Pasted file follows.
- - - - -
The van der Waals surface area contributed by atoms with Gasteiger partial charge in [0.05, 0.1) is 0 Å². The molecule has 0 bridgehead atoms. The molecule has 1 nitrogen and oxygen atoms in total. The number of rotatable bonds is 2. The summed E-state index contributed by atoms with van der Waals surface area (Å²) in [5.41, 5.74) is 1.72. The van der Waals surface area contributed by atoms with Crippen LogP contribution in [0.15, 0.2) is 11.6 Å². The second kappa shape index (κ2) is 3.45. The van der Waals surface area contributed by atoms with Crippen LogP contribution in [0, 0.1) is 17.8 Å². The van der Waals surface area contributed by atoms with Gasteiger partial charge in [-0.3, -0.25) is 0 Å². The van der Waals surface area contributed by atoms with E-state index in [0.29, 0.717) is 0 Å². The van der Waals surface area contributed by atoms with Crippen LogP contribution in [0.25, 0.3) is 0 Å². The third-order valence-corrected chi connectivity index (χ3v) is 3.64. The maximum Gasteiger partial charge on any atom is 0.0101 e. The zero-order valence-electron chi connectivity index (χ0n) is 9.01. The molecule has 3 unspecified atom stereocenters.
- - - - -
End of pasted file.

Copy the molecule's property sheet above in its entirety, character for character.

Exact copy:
The van der Waals surface area contributed by atoms with Gasteiger partial charge in [0.05, 0.1) is 0 Å². The molecule has 0 bridgehead atoms. The molecule has 1 nitrogen and oxygen atoms in total. The number of rotatable bonds is 2. The summed E-state index contributed by atoms with van der Waals surface area (Å²) in [5.41, 5.74) is 1.72. The van der Waals surface area contributed by atoms with Crippen LogP contribution in [0.15, 0.2) is 11.6 Å². The second kappa shape index (κ2) is 3.45. The van der Waals surface area contributed by atoms with Crippen LogP contribution in [0, 0.1) is 17.8 Å². The van der Waals surface area contributed by atoms with Gasteiger partial charge in [-0.3, -0.25) is 0 Å². The van der Waals surface area contributed by atoms with E-state index in [0.29, 0.717) is 0 Å². The van der Waals surface area contributed by atoms with Crippen LogP contribution in [0.25, 0.3) is 0 Å². The third-order valence-corrected chi connectivity index (χ3v) is 3.64. The maximum Gasteiger partial charge on any atom is 0.0101 e. The zero-order valence-electron chi connectivity index (χ0n) is 9.01. The molecule has 3 unspecified atom stereocenters.